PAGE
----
Right at this moment you might be experiencing an adversity in your life. In the 2014 FA cup final within five minutes Arsenal FC was two goals down. The history was not in their favour. The first FA Cup competition in season 1871-72 had fifteen entries. That is about 142 years ago. On record it was only one team that has been two goals down and come back to win in 1966 and that was Everton, Merseyside’s against Sheffield Wednesday and this is a record 48 years ago. So Arsenal FC was having an adversity within 8 minutes of the game. Before half time they claimed back one goal.

Mikel Arteta captained the Arsenal Team and after the match when he was interviewed by the television crew he said something very interesting which I believe will help us all when faced with adversity. Mikel Arteta says Arsène Wenger’s half-time team talk help turn the FA Cup final in Arsenal’s favour. The manager’s speech at half-time was brilliant,” the Spaniard told Arsenal Player. “[He told us] to keep believing in how we should do it and keep performing. “He told us to stay calm. We had done the most difficult thing, which was to score the first one [after going two down] so now the game was open, we had plenty of time to do it, and we could not rush it. It was brilliant, I think the lads continued to play and we showed a lot of experience and composure. I’m really happy, it’s a happy day.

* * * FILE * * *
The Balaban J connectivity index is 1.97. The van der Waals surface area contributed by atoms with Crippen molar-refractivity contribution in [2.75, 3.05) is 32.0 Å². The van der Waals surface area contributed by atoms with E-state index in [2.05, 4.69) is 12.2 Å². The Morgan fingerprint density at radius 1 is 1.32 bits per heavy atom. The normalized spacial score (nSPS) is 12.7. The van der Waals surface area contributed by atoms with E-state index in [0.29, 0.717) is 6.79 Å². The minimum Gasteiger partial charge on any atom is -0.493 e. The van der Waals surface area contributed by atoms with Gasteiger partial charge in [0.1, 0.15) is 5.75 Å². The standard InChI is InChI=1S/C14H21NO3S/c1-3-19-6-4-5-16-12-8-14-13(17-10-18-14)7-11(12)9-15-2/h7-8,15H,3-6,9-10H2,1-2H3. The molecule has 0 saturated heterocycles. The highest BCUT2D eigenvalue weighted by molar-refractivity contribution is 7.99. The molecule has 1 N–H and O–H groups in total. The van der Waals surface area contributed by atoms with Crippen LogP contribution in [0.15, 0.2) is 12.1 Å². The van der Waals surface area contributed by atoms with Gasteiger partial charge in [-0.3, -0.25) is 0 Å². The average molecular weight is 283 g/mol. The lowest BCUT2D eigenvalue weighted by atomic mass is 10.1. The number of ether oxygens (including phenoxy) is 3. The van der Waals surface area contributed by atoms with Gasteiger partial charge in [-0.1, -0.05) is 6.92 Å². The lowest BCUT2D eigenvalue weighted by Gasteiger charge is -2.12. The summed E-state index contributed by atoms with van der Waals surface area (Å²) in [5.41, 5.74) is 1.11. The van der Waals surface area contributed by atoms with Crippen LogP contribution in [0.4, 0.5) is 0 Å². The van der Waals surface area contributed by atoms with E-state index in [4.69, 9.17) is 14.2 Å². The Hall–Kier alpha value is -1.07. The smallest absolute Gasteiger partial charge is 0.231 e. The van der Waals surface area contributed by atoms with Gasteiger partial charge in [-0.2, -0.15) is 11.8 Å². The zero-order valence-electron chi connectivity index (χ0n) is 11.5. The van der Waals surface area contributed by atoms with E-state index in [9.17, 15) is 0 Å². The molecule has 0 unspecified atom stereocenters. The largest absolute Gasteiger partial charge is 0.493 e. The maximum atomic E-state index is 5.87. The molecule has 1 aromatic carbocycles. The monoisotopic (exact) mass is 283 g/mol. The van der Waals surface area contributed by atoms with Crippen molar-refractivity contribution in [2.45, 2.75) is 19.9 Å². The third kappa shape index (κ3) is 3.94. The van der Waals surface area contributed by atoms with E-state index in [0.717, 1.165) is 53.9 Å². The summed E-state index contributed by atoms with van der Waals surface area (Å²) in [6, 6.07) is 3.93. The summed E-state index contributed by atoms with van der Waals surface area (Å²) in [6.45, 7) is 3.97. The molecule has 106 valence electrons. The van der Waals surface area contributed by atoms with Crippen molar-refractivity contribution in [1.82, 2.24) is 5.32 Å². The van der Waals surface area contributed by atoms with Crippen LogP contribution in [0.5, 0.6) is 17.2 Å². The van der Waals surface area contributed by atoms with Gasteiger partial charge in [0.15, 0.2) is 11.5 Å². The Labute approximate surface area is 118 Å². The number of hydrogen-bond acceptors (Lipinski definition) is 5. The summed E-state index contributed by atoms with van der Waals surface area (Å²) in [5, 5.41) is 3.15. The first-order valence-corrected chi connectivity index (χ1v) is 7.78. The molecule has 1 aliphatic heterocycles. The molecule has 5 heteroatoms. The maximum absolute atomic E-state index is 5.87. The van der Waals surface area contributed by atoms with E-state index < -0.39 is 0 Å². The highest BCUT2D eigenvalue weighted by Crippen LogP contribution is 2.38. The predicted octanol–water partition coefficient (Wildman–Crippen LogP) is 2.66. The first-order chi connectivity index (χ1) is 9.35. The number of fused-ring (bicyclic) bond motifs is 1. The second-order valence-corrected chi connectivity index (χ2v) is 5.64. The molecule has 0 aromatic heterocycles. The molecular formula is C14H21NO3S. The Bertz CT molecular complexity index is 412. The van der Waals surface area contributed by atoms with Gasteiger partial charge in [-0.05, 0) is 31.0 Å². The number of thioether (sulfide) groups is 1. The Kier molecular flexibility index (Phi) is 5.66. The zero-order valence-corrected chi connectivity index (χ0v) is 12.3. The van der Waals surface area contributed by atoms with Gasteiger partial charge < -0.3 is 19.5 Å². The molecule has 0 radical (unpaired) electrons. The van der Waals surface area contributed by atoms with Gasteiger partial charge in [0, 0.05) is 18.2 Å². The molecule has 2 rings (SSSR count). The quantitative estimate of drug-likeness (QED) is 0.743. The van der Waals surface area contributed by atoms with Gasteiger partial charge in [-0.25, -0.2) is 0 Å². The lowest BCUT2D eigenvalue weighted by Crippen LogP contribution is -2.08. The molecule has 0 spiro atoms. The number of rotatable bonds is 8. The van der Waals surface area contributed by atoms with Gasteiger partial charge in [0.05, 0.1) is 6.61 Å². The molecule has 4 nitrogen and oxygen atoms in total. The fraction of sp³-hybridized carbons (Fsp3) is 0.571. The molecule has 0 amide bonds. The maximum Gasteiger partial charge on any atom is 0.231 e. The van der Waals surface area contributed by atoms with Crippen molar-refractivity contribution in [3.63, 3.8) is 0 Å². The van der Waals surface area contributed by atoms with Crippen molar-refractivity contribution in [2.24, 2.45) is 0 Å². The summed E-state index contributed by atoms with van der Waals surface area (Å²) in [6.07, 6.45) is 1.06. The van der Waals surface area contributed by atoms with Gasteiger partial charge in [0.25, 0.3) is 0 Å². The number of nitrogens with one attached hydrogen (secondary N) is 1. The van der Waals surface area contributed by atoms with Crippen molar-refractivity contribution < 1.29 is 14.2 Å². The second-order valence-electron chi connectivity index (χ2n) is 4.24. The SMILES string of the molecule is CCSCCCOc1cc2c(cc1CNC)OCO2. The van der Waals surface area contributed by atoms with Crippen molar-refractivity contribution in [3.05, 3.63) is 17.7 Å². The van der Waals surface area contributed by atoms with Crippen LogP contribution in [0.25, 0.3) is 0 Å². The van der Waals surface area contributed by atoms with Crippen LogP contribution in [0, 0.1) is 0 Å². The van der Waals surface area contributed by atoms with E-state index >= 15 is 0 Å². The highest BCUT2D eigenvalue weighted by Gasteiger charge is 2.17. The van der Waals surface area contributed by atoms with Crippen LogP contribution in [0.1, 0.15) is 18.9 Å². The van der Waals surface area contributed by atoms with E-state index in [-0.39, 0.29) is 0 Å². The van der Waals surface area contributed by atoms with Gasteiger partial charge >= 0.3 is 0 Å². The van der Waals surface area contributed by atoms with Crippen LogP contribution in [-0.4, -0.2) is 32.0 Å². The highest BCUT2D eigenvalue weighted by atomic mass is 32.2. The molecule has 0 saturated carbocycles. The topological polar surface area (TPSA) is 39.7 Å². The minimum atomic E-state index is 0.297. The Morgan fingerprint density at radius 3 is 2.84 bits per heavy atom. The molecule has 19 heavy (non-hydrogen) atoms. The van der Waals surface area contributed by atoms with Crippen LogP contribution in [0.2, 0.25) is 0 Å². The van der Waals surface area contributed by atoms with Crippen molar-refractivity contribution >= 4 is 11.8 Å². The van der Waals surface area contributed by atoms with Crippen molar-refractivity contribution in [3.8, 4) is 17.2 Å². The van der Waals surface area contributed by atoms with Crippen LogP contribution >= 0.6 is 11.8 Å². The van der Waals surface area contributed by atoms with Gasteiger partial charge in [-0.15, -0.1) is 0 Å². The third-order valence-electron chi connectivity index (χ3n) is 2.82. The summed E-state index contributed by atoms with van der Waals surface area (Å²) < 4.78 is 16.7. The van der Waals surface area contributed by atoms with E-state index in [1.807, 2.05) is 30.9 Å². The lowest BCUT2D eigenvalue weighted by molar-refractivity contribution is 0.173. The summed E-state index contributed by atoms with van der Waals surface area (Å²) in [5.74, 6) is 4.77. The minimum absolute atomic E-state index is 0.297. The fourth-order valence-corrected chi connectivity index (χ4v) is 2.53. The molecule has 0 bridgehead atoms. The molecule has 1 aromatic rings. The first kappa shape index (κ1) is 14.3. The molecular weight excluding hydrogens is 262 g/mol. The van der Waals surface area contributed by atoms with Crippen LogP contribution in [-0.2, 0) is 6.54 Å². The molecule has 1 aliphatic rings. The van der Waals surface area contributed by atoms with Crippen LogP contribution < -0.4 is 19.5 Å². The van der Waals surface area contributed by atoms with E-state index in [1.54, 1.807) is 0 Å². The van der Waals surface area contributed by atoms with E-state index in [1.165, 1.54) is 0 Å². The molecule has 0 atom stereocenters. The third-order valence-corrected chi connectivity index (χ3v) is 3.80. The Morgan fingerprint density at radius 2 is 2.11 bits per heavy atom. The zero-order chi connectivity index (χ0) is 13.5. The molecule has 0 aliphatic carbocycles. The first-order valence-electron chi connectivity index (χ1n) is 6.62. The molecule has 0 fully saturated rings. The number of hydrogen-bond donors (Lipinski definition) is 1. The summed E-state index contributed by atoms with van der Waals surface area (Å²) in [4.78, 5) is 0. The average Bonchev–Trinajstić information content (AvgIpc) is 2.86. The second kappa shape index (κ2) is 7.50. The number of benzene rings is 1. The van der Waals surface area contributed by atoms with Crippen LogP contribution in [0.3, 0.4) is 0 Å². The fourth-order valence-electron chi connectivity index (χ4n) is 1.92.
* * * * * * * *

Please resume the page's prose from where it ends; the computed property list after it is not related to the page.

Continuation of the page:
Next time you are faced with adversity and it looks like nothing is working for you, my advice is the same:

1. Keep believing
2. Keep performing
3. Stay Calm
4. Don’t be in a rush

The main issue is not about the adversity itself but how we handle and cope with it. Every problem in life can be described as adversity however it’s how we look at these obstacles that makes like easier. If you have the ability to turn adversity into a challenge instead of becoming depressed every time something goes wrong, the smaller problems in life won’t be a problem at all and the larger problems will be easier to deal with.